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Netwrix Report: Employees Top Cybersecurity Threat for Gov’t Agencies

Netwrix CEO Michael Fimin

Security initiatives differ for small and medium-sized businesses (SMBs) and large enterprises, according to a survey of 723 IT professionals conducted by hybrid cloud security software provider Netwrix.

The Netwrix "2017 IT Risks In-Depth Report," released at this week's Microsoft Ignite conference in Orlando, Florida, revealed 60 percent of SMBs prioritize endpoint protection. Meanwhile, 65 percent of large enterprises said they emphasize complete visibility into user activity and IT changes in their databases.

Other notable report findings included:

  • 100 percent of government agencies view employees as the main threat to cybersecurity. Conversely, most government entities lack visibility into user activity across their IT infrastructure.
  • 90 percent of technology companies do not use software for information security governance or risk management, and 68 percent do not have dedicated cybersecurity personnel on staff.
  • 50 percent of manufacturing companies have zero visibility into mobile devices, and 45 percent lack visibility into bring-your-own-device (BYOD).
  • 49 percent of educational institutions prioritize protection against data breaches and fraud activities.
  • 36 percent of financial organizations do not have a separate cybersecurity function — the best result among all industries surveyed.

Cyber risk mitigation varies depending on an organization's characteristics, Netwrix CEO Michael Fimin said in a prepared statement. However, organizations that gain visibility into user activity across the entire IT infrastructure can establish control over the cloud and mobile devices and reduce cyber risk, Fimin stated.

Most Organizations Use a 'Basic' Security Solution

Most organizations leverage "basic" security solutions and lack visibility into user activity and management of sensitive data, according to Netwrix.

The Netwrix "2017 IT Risks Report," released in June, showed 89 percent of IT professionals said they use "basic" IT security solutions. In addition, 74 percent said they are "not well prepared to beat IT risks," Netwrix indicated.

Visibility into user activity across an IT infrastructure can make or break an organization's cybersecurity strategy. In fact, organizations that track and analyze user activity may be better equipped than others to reduce the risk of data breaches and other cybersecurity issues, Fimin said.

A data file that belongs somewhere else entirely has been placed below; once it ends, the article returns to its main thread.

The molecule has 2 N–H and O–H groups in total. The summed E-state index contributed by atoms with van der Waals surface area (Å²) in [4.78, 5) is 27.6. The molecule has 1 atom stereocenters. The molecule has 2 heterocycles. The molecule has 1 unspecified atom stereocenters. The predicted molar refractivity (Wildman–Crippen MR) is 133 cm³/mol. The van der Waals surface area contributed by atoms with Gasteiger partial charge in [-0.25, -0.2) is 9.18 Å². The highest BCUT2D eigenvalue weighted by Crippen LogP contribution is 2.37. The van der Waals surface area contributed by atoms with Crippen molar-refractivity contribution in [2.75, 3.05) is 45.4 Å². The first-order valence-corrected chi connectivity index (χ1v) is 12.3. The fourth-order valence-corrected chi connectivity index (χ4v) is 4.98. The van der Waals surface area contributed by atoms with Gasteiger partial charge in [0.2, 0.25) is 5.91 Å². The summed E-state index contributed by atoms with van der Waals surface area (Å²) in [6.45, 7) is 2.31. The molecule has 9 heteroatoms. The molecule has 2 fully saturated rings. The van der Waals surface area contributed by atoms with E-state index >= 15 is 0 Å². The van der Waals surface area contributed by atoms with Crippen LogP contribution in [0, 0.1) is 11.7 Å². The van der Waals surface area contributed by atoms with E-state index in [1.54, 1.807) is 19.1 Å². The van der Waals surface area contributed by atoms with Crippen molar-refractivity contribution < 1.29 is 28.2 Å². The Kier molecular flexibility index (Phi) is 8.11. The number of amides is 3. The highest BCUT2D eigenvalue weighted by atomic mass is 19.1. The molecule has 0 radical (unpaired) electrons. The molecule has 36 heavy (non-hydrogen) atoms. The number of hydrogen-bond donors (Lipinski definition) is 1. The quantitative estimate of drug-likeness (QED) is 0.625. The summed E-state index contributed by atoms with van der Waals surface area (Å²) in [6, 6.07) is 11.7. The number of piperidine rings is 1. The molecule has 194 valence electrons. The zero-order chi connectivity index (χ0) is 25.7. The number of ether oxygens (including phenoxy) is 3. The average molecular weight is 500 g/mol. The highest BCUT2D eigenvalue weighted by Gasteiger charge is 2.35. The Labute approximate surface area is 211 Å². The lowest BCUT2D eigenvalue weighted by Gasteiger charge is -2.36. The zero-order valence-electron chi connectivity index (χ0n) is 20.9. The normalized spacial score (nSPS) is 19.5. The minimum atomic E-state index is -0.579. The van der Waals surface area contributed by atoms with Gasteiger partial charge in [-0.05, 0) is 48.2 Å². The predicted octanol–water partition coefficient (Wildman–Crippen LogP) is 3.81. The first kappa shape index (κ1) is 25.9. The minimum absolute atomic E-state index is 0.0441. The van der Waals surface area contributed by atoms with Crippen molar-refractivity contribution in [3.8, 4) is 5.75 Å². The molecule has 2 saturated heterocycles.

How to Respond to Cybersecurity Concerns

Although cybersecurity is a priority for many organizations, addressing cyber risks remains difficult.

Mark Tonsetic, managing director for the Infrastructure Leadership Council and Applications Leadership Council at CEB Global (now Gartner), recently provided three tips to help organizations respond to cybersecurity concerns:

  1. Look beyond new technology. Most cyberattacks are not sophisticated. As such, organizations should extend their focus beyond new technology and explore solutions to address cybersecurity weak points.
  2. Examine your security hygiene. Security hygiene, i.e. fundamental security activities established to protect an organization, is crucial. With good security hygiene, an organization can gain visibility into cyberattacks and work quickly to detect and address these issues.
  3. Focus on the positives. Cybersecurity is now an organization-wide initiative, due in large part to cyberattacks that have affected many globally recognized brands. Organizations that teach employees about cyber risks can empower workers in all departments to work together to limit the impact of cyberattacks.

The right approach to cybersecurity can help an organization respond to cyberattacks faster than ever before, as well as reduce the time and costs associated with these attacks.

Dan Kobialka

Dan Kobialka is senior contributing editor, MSSP Alert and ChannelE2E. He covers IT security, IT service provider business strategies and partner programs. Dan holds a M.A. in Print and Multimedia Journalism from Emerson College and a B.A. in English from Bridgewater State University. In his free time, Dan enjoys jogging, traveling, playing sports, touring breweries and watching football.